I love watching the full moon rise, all bold and yellow, juiced up for its journey across the black expanse, and then seeing it set the next morning, cozying into the blushing mountains, still round, but pale, white as a sky waiting to be blue.
I think a lot of folks are waiting for the blue, looking for the dawn, a fresh beginning, hankering for the hope that accompanies the start of each new day.
For me, it's the idea of how Kauai can heal, mend the fractures that have split the community over pesticides, GMOs, dairies, different belief systems, opposing points of view.
And then, among the wasteland that is The Garden Island, I saw the smiling photo of the Rev. Kaleo Patterson, and a little article on how he's going to be speaking at “The Spirit That Heals” seminar tomorrow, delivering a keynote address titled, “Aloha is Peace.”
It got me thinking about the work that Kaleo has done on reconciliation, indigenous peacemaking practices, the challenges of answering questions like these:
Can there be reconciliation without forgiveness? Can there be reconciliation without justice? Can there be reconciliation without repentance?
While these queries typically have been posed about America's illegal overthrow of the Hawaiian kingdom, they're equally valid when dealing with the issues dividing us today.
Because I know that I and many others are waiting for an apology — some sense of repentance —from those who have leveled unfounded accusations against their neighbors, perpetrated misinformation, intentionally fanned the flames of fear. And they no doubt are similarly waiting for an apology from those whom they believe have wronged them.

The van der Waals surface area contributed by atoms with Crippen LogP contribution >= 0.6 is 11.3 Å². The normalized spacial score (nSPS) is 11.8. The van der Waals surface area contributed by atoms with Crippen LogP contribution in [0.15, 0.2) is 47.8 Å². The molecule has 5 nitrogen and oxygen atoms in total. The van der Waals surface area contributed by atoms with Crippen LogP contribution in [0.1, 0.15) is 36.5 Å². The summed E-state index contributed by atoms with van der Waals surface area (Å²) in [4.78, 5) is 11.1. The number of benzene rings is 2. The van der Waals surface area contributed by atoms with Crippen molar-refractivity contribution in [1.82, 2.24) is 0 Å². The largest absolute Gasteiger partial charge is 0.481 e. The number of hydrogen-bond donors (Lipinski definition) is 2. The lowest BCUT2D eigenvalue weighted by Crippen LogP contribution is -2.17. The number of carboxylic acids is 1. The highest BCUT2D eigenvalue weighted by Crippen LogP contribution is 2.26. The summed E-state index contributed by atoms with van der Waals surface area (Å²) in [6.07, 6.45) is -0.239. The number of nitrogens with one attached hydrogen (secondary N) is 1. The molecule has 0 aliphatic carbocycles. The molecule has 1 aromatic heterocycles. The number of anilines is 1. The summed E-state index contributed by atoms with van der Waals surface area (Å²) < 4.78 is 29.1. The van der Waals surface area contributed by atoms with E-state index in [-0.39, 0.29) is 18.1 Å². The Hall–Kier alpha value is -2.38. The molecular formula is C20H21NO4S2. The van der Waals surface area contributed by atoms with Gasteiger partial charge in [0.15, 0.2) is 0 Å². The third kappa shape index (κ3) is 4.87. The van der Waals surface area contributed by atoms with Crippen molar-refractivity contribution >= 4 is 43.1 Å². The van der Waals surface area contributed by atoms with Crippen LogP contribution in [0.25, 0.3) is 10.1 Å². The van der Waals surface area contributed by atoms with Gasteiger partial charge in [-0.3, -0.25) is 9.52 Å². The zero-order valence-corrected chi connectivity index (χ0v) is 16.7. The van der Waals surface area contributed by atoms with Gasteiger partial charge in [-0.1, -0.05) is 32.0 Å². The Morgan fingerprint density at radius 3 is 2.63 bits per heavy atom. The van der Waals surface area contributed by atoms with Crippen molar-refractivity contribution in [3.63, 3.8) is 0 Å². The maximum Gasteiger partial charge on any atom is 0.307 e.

Do have to keep waiting for apologies that likely will not come before we can move forward?
I've heard some folks say we need to engage in ho'oponopono to set things right. It's a practice that's frequently misunderstood, and in an article I wrote some time back, Kaleo provided an explanation:
While it’s often purported to be an ancient tradition, Patterson isn’t so sure. He notes that Mary Kawena Pukui, in recounting all the family traditions of Hawaiians in her 1950s book, The Polynesian Family System in Ka’u, made scant mention of ho’oponopono. “The one reference is to healing. If you want to be healed, you should go through ho’oponopono first, you should cleanse, release. It’s the beginning of any healing process.”
We don't need the apologies or forgiveness of others to cleanse, release. Just as we don't need to wait for others in order begin practicing what Kaleo sees as the foundation for ho'oponopono:
It sounds cliche, but I’m talking about aloha. This is rooted in love, forgiveness and compassion.
As someone who often uses words as lethal weapons, I know how easy it is want deliver a death blow in a dispute. It's much harder to sit down with an opponent and lay our issues side by side on the table, without the desire to dominate, or be right. But that's where I hope the joint fact-finding group on pesticides, which convenes today, can take us by collecting some body of evidence, finding some science-based middle ground, that can inform our next steps as a community.
As a farmer friend recently noted:
There's no justification on either side for banning GMOs and pesticides, or adopting them wholesale at the exclusion of any other sort of agriculture. We can use the best practices from both approaches.
Though just the other day I saw a letter from an anti-GMO activist that claimed, “There can be no co-existence,” I don't buy it. Universities and agricultural groups are developing methods for co-existence between organic and biotech farms, including buffer zones, spraying notification, GPS technology and other protocols that are mutually agreed upon by people who are highly motivated to find a resolution.
It's called radical collaboration, and we can use that same approach to find ways to co-exist as human beings with different points of view. Because nobody's belief systems are likely to change anytime soon and bullets, be they actual or words, do not deliver an enduring solution.
We've got to try something new.